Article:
Of course, it comes with a few nitpicks too. The button layout is different for a lot of the Fatal Fury games than it is for the other series, whereas with the other series, they feel more familiar. This is a very minor nitpick, but it serves to cause the game to stand out a bit, and not necessarily in a good way. There are some minor presentation issues; the game doesn't really have any endings to speak of except for a handful of images for each character. Some people will hotly argue that Real Bout 2 is a "canon" game, whereas the Wikipedia entry said for a long time that it was a "dream match." I don't think it really matters, since nothing of import happens anyway. The game also reuses a lot of its backgrounds instead of giving every character a unique one, which is a bit of a pet peeve of mine.

How best to get it. The easiest way to get a hold of this game today is to get the Playstation 2 collection Fatal Fury Battle Archive 2 which comes with all three Real Bout titles. Despite the 2 in the title of this one, it's really the third and final in the subseries, and the best of the Fatal Fury greater series overall.

King of Fighters '98. This is a perennial fan favorite. King of Fighters was a great idea; combining characters from a whole bunch of different video games that SNK made (including, obviously, fighters like Art of Fighting and Fatal Fury, but also including others as well.) By the time '98 came out, it had been chugging along for five years, and '98 was technically the 5th entry. It was also meant to be a "greatest hits" within the already greatest hits framework of King of Fighters; it had the most refined gameplay and largest character roster of any of the games to date, and purposefully brought back a lot of fan favorites that had otherwise quietly never made another appearance. And frankly, five years of polishing had made the series excellent by this point. The characters are a joy to play and experiment with, and there's a lot of them to play around with. The gameplay is spot on; one of the best and most responsive in the entire genre, and very varied and tight. With only a few exceptions, the characters are very well balanced as well. This game is in many respects, a great answer to Capcom's Street Fighter Alpha 3; a game about which I said it has it all. This one definately does as well.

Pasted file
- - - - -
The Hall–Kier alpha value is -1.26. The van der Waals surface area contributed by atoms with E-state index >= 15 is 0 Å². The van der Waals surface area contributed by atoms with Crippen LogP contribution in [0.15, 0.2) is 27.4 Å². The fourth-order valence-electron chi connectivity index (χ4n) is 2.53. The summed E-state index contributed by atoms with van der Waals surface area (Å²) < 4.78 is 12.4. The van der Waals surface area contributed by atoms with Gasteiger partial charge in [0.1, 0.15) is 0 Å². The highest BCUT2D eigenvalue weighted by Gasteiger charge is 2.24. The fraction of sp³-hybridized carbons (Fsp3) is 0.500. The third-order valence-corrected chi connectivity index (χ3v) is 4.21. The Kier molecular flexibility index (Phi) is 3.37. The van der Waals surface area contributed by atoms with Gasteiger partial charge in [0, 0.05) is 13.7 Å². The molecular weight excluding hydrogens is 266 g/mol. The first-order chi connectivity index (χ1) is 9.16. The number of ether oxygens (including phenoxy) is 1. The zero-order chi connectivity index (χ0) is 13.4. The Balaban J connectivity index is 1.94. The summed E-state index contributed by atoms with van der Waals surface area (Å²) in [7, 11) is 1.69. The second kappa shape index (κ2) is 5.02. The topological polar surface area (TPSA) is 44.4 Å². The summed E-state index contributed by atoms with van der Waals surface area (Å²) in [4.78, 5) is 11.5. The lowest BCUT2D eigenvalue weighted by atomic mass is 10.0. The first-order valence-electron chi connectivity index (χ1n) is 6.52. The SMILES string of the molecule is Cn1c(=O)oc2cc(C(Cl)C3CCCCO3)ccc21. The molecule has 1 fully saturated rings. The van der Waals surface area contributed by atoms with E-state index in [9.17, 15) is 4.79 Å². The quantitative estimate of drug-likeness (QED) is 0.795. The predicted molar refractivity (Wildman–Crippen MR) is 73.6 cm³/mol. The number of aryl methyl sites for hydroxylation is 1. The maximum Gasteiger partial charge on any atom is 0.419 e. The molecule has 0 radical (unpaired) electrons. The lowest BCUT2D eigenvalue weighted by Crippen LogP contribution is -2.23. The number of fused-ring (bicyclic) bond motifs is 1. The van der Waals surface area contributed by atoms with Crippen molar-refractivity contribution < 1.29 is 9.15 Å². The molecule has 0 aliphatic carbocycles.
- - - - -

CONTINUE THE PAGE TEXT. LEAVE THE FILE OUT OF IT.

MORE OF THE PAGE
A few minor nitpicks, as I did with the others so far. Presentation-wise, this game could use a bit more polish. In fact, in the most recent release, it finally got it, but for years I played the Dreamcast version, and the menus and a few other items were surprisingly ugly and clunky looking. Other than that... well, I guess there were a few notable misses in the roster; folks who didn't show up despite having appeared in King of Fighters games before and being reasonably popular characters. That's since been addressed too. So... really, not much here on the nitpicks side at all, is there? Hmmm... I might have to bump this up to most polished game in the entire genre. It deserves it, if I do make that move. It's arguably SNK's best fighter.